Jonathan Jackson, course leader for our BSc (Hons) Professional Policing course, discusses the global police response to the COVID-19 outbreak.
Teaching Fellow in Criminology
Whilst enjoying a quiet whisky in a local pub a few weeks ago, I overheard a discussion taking place with a group of fellow drinkers on another table. The enjoyment of this casual glass of single malt was before the first cases of the now infamous Coronavirus had hit the shores of Britain. The standing comment overheard from the eavesdropped conversation was that of the Chinese state response and how many felt that “Wouldn’t you want to be China for a day?”
The chat continued by seemingly (and with some apparent envy), comparing the totalitarian system of the Chinese government with that of the British democracy and that the control mechanisms that the red giant could bring to bear on its own people, is what was required to defeat the virus and halt its spread. The response to this statement could simply be, ‘which day would you want to be China?’ Would they desire the China at the beginning of virus outbreak, when the state security apparatus closed in on the doctors who attempted to identify and warn officials about the risk posed? The suppression of all forms of conventional and digital media platforms to prevent the secret from getting out?
It has to be said that yes, the ability to build hospitals in ten days or lock down whole cities within hours would help to curb the spread of the virus but these are measures which are universally applied even in times of normality rather than that of emergency. The Chinese system defends public control through a vast array of security systems including the intelligence services, police and conventional military forces. Basic freedoms that are enjoyed by many in the West are sacrificed for the greater collective and the ability to challenge or question the state will see its victims swallowed up into a vast array of ‘correctional’ facilities.
However much of this is far from surprising, that a government which prides itself on ensuring compliance from its people can very quickly enact mechanisms to protect itself from the invisible virus enemy.
“That wouldn’t happen here”
The conversation between our drinking group moved on quickly to that of another defining statement which was “Don’t worry, that couldn’t happen here.” It is true that the model of policing in Britain does vary intensely from that of China. Consent is central to everything that Robert Peel first envisaged in 1829 and bar some divergences from this ideal, British policing has stayed true to this principle. Communities work together with the police to tackle crime and disorder and law enforcement themselves allows far greater public scrutiny, something only dreamed of amongst many in Hong Kong.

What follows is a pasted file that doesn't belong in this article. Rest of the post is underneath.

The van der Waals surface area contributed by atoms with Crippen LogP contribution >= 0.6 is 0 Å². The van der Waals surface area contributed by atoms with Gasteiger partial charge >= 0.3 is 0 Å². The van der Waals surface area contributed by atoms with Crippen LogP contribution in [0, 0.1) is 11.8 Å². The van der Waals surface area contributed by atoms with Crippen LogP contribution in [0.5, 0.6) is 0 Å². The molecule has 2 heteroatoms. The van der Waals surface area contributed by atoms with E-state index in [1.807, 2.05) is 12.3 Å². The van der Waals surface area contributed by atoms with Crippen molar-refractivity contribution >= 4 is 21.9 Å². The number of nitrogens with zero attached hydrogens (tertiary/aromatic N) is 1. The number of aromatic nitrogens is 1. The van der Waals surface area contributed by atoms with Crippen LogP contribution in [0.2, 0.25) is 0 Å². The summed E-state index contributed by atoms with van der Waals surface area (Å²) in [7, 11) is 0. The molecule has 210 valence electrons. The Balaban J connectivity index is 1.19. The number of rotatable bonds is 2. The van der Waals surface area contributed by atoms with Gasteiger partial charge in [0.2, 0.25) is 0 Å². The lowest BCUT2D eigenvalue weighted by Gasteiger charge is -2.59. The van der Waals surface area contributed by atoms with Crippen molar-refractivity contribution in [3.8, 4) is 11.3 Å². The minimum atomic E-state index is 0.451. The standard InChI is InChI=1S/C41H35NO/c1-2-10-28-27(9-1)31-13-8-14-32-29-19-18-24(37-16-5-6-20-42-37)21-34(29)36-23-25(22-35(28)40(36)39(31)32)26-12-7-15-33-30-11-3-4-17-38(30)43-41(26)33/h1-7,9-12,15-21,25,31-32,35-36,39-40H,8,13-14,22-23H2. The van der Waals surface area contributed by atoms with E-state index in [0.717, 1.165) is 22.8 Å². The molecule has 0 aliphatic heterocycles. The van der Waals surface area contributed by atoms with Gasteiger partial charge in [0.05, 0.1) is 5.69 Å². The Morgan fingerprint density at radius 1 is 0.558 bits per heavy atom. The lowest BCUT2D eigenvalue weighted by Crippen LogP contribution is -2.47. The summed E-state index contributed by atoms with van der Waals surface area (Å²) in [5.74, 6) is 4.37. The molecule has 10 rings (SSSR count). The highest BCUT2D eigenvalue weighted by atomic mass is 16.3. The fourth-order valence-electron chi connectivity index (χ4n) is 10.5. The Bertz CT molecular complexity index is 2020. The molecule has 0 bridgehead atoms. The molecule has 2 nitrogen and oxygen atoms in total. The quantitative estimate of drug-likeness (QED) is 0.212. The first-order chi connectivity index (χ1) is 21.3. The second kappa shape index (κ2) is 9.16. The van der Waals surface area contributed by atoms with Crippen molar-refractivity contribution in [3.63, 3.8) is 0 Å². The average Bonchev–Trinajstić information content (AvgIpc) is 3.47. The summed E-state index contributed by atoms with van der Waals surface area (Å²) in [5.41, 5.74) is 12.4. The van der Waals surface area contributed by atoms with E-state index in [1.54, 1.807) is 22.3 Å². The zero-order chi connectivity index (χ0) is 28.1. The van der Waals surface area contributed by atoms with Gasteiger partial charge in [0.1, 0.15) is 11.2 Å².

But the statement still stands as to whether such control measures could be enacted here. It is true that having experienced years of austerity, British policing lacks the numbers and resources to impose control measures similar to those which have been seen in other states within Western Europe. Officers are already feeling the strain and in seems harder to apply control and restraint on suspects from a distance. Without huge levels of reserve forces to draw upon, the impacts of illness on force staff levels will no doubt begin to reduce the ability to carry out this level of draconian enforcement.
However, it is wrong to assume that these powers are not available to British policing. The ‘Coronavirus’ Act may grant powers of control which are unseen and untested on our shores. It may be possible for officers to carry out similar actions to those of their Chinese counterparts but it would seem unlikely that officers themselves would want to implement them. Power can lead so often to abuse and not recognising that there will be an end point to the pandemic, would leave a dangerous legacy which many within policing would want to avoid. Forces appear at this stage to accept an ‘iron fist in a velvet glove’ approach, in which toughness can be made available to them but many continue to utilise their rights of discretion and consent rather than blanket measures which have been enacted in other European states.
What is important to recognise is that the situation faced by the nation is unlike anything that we have dealt with before. The fear of a second wave of the virus could once again bring economies to a halt and force the Prime minster to loosen the gloves so that greater restrictions are placed on the British public to prevent further infection.